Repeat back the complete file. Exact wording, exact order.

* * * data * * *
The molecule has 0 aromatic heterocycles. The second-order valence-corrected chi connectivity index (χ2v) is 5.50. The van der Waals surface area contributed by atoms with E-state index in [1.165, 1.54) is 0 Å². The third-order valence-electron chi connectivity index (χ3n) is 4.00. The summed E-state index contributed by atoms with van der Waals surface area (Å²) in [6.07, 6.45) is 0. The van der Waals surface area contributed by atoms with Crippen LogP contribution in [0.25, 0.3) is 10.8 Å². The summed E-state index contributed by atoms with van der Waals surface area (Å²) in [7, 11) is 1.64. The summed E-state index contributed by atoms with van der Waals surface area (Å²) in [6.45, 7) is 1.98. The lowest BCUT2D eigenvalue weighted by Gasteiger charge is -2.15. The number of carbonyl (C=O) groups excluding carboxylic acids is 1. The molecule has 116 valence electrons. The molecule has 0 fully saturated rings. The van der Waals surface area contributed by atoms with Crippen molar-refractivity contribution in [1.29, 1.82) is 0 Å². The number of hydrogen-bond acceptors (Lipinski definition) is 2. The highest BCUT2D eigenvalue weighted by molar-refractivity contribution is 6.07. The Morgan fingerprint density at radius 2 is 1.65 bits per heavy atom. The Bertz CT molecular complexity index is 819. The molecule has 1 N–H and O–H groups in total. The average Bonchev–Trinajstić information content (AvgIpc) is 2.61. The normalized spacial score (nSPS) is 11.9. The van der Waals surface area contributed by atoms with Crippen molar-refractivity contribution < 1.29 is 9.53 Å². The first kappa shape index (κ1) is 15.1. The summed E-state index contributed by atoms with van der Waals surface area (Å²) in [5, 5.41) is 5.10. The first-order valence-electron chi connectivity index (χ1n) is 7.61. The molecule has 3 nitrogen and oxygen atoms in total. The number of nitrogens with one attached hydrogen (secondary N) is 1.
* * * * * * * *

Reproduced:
The molecule has 0 aromatic heterocycles. The second-order valence-corrected chi connectivity index (χ2v) is 5.50. The van der Waals surface area contributed by atoms with E-state index in [1.165, 1.54) is 0 Å². The third-order valence-electron chi connectivity index (χ3n) is 4.00. The summed E-state index contributed by atoms with van der Waals surface area (Å²) in [6.07, 6.45) is 0. The van der Waals surface area contributed by atoms with Crippen LogP contribution in [0.25, 0.3) is 10.8 Å². The summed E-state index contributed by atoms with van der Waals surface area (Å²) in [7, 11) is 1.64. The summed E-state index contributed by atoms with van der Waals surface area (Å²) in [6.45, 7) is 1.98. The lowest BCUT2D eigenvalue weighted by Gasteiger charge is -2.15. The number of carbonyl (C=O) groups excluding carboxylic acids is 1. The molecule has 116 valence electrons. The molecule has 0 fully saturated rings. The van der Waals surface area contributed by atoms with Crippen molar-refractivity contribution in [1.29, 1.82) is 0 Å². The number of hydrogen-bond acceptors (Lipinski definition) is 2. The highest BCUT2D eigenvalue weighted by molar-refractivity contribution is 6.07. The Morgan fingerprint density at radius 2 is 1.65 bits per heavy atom. The Bertz CT molecular complexity index is 819. The molecule has 1 N–H and O–H groups in total. The average Bonchev–Trinajstić information content (AvgIpc) is 2.61. The normalized spacial score (nSPS) is 11.9. The van der Waals surface area contributed by atoms with Crippen molar-refractivity contribution < 1.29 is 9.53 Å². The first kappa shape index (κ1) is 15.1. The summed E-state index contributed by atoms with van der Waals surface area (Å²) in [5, 5.41) is 5.10. The first-order valence-electron chi connectivity index (χ1n) is 7.61. The molecule has 3 nitrogen and oxygen atoms in total. The number of nitrogens with one attached hydrogen (secondary N) is 1.